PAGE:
RPOF Injects Sanctuary Cities into Special Election



A new mailer from the Republican Party of Florida looks to make immigration a central issue to a special election in Sarasota, but opponents are labeling the attack a scare tactic pushing an agenda not of interest to voters. 

The mailer hit mailboxes this week and includes an absentee ballot application for the Feb. 13 special election for State House in District 72, as well as the message: “Help Governor Rick Scott stop the liberals from making Sarasota and the rest of Florida a sanctuary from illegal aliens.” The mailer’s return address identifies the Republican Party of Sarasota as the source. 

Candidates to represent the district include Republican James Buchanan, Democrat Margaret Good and Libertarian Alison Foxall.

Buchanan campaign manager Nick Catroppo would not say if the campaign knew the mailer would be coming out but said voters care about this issue. “James and volunteers have heard from residents that illegal immigration and illegal aliens, especially those committing crimes, is an issue that needs to be addressed,” he says. “James will fight to make sanctuary cities illegal and stop the federal government from re-settling refugees from dangerous areas in Florida.” Republican Party of Sarasota Chairman Joe Gruters says the mailer highlights the importance of electing a conservative to represent Sarasota in Tallahassee. “James Buchanan will be a fighter to stop sanctuary cities in the state of Florida,” says Gruters. “Liberals in Tallahassee have consistently blocked Republican efforts to push that through.” And both said Good would contribute to the problem. “Margaret's bought and paid for by the liberal leadership in Tallahassee who oppose banning sanctuary cities like we saw this past legislative session,” Catroppo says.

Good responded to the mailer on Facebook with her own absentee ballot push. “Are you sick and tired of the Republicans in power using hate and fear to gain votes? I know I am,” she wrote, before encouraging voters to sign up online to receive a mail-in ballot. Good Campaign Manager Kevin Lata says voters in the district are more concerned with protecting the environment and expanding Medicaid. He wouldn’t address whether Good supported a strict ban on cities becoming sanctuary cities. But he did say Good would offer an alternative to hard-liners. “When it comes to immigration, you have a lot of people like Dreamers, who came to country when they were very young,” Lata says. “At the federal government level, these folks are being deported, Margaret doesn’t believe in that. She believes immigrants form the backbone and they are what makes Sarasota and what makes Florida a great place to live. What James Buchanan and Rick Scott are doing is using people’s economic anxiety and fear of others to win votes.”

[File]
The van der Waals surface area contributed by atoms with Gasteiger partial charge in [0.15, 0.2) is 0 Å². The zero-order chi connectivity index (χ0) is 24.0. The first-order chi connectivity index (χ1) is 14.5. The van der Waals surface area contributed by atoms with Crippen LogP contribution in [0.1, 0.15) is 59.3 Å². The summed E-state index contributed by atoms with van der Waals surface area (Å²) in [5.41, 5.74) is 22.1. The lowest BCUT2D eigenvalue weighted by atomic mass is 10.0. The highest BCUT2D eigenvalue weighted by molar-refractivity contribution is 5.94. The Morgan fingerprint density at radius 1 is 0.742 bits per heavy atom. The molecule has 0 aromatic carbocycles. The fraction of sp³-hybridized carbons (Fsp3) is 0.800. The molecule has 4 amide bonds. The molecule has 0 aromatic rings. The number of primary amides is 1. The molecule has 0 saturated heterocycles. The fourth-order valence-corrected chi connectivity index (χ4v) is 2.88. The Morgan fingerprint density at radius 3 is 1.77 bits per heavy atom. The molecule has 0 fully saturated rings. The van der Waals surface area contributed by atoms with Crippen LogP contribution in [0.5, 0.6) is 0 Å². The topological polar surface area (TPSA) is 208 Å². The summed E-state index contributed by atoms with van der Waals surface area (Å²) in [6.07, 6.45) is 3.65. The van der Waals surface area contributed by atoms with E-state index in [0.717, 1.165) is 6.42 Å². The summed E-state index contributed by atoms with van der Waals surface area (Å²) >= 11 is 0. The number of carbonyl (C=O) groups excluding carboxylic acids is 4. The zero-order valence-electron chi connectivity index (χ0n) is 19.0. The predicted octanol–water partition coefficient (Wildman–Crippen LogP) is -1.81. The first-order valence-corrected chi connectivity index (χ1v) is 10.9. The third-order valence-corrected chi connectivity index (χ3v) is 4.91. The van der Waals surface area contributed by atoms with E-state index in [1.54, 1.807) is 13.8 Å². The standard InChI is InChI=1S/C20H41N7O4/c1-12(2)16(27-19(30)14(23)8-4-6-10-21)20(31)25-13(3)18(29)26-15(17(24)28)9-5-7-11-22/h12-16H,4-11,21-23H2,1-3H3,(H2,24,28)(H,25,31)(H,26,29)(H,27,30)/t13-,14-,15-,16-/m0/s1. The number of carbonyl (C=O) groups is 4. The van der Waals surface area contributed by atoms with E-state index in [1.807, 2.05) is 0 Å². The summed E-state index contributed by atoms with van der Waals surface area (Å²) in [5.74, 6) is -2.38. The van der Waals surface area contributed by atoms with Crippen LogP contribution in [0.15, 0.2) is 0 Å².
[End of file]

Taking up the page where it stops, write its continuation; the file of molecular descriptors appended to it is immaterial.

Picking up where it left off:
For Foxall’s part, she says the immigration subject isn’t even relevant to a Florida legislative race because so much immigration policy is set at the federal level. She did say both parties are failing on the matter, with liberals favoring a welfare state that incentivizes immigrants to come here for entitlements while conservatives try and deny individuals equal opportunity for career advancement. “I am not for or against sanctuary cities and think the entire premise is out of order,” she says. “The problem is the government is running from the top down and it’s making both sides of the political divide pretty anxious.” She also said her campaign would not employ scare tactics on this or any issue over the course of the race.

This isn’t the first time Republicans have tried to stir turnout in a race through utilizing the sanctuary cities issue. Before Sarasota city elections in May, party leaders, in an effort to get voters to support Republic Martin Hyde, focused on a debate statement by Democrat Jennifer Ahearn-Koch saying if the issue came up, she’d research and consider Sarasota's options regarding becoming a sanctuary city. Ultimately, Ahearn-Koch beat Hyde comfortably, but in the Democratic bastion of the City of Sarasota. District 72 overlaps with the city, but mostly includes an area outside the city limits, and Republicans outnumber Democrats in the district.

Photo of mailer provided by Margaret Good campaign.

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